Paul Isaacs' Blog

Autism from the inside

Autism, Aphasia & Visual Agnosias – Telegraphic Language & Gestural Communication

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Note – This is from a personal perspective of having Aphasia and Visual agnosias as apart of my Autism

BrocasAreaSmallAphasia

As a child I appeared “deaf” this was because of severe receptive and expressive language processing other words I have used in my blog are related – pure wordness, verbal auditory agnosia and meaning deafness. This is to do with the left hemisphere of the brain – even now words can tumble into “sounds” with no auditory or contextual origin I hear melody rise and fall but no meaning, nothing to grasp. The words are “dead” and not brought to life.

Visual Agnosias

I struggle to gain visual context, things are see are fragmented, distorted, tursh and flat with no depth no origins, foreign Street Scene Pixeledintriguing and amazing as well as bewildering and confusing. I don’t live in a world world with logical and literalism as a backup for my lack of visual understanding I must “feel” for  understanding and contextualisation.

Simultagnosia – Visual Fragmentation – Object Blindness

Inability to recognize multiple elements in a visual presentation, one object or some elements of a scene can be appreciated but not the display as a whole.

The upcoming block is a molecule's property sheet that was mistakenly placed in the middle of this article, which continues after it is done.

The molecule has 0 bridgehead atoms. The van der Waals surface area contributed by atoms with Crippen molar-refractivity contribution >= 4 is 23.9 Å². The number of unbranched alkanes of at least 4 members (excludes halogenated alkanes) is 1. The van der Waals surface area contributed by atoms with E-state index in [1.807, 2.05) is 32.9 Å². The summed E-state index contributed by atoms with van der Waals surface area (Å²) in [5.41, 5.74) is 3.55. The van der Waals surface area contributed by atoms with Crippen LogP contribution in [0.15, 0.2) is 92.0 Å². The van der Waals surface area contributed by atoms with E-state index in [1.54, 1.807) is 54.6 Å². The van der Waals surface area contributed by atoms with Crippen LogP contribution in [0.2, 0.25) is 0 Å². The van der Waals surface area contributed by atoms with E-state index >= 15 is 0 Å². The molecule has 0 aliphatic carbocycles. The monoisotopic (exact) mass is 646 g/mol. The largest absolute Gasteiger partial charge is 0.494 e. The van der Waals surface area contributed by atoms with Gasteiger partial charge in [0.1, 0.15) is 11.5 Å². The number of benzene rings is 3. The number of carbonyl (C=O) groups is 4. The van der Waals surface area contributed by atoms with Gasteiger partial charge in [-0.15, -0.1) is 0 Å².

Semantic Agnosia – Meaning Blindness

An agnosia that is a loss of the ability to visually recognise an object while maintaining the use of non-visual sensory systems such as feeling, tapping, smelling, rocking or flicking the object to recognise the object.

Prosopagnosia – Faceblindness

inability to recognize the faces of other people or one’s own features in a mirror, due to damage to the underside of both occipital lobes.

Visual-Verbal Agnosia

visual-verbal agnosia (also referred to as pure word blindness or alexia without agraphia).Individuals with this disorder show a marked reduction in their ability to read the printed word, though their writing and other language modalities remain essentially intact.

Hemispatial Neglect 

Being “blind” to one side of my body and and visual field this includes motor coordination this also relates to visual spatial disorders and seeing things in 2D which can be related (at least in my case to visual object agnosia)